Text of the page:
The medieval background to Copernicus, an essay originally published in the book Copernicus Yesterday and Today and subsequently published in the book Stars, Minds, and Fate, seeks to make two points. The first point is to dismiss any notion that planetary astronomy was alien to medieval European astronomy, and the second point is to show that Copernicus has an allegience with medieval astronomy through an implicit unity of the cosmos.
The second point interests me more in that a certain cosmological unity was present from Aristotle to the Middle Ages to Copernicus, even though the contemporary cosmology was disintegrating by the time of Copernicus.
Aristotelian cosmology maintained that everything had its proper place in the cosmos. Copernicus even generalized Aristotle in explaining gravity as a "natural striving implanted in the parts by the divine providence of the maker of all things, so that they may come together in the form of a globe, in unity and wholeness". This passage is the strongest point presented in the essay in establishing the Medieval Background to Copernicus, even though Aristotelian cosmology was superceded by a Ptolemaic scheme.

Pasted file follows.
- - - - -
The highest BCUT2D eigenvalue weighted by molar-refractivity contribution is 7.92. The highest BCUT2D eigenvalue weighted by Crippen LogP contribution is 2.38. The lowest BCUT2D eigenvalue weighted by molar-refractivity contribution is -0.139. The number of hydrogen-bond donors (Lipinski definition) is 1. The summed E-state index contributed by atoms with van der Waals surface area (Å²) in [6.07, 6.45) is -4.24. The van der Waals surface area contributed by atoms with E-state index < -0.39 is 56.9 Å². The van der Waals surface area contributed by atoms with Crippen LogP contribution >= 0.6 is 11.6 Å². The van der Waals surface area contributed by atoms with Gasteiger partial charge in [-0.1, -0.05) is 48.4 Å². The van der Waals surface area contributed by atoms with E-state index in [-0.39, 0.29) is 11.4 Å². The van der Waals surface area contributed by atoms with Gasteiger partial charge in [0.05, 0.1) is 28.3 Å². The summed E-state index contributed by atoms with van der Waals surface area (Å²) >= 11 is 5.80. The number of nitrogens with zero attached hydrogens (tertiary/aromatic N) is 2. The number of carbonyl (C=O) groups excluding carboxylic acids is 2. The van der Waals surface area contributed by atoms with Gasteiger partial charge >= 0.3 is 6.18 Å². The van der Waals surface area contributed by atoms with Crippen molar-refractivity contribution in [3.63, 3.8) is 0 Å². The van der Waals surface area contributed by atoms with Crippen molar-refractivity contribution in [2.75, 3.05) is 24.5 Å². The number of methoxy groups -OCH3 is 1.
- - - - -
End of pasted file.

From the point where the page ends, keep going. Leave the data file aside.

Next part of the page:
The Ptolemaic scheme enjoyed great influence as it integrated astrology with Aristotle. Medieval astronomy developed an integrated planetary system based on the contemporary Ptolemaic scheme, and never lost the mark of Aristotle's cosmology; everything has its place in an ordered whole. The harmonious overall scheme is the most striking characteristic to have influenced Copernicus. A central tenant of Copernican astronomy is the assumption that everything would move uniformly about its proper center, even if the center was no longer the Earth as was assumed in Medieval astronomy.
It should be noted as well that from an ontological standpoint faith was more real than physics in Medieval cosmology and astronomy was perhaps the least real.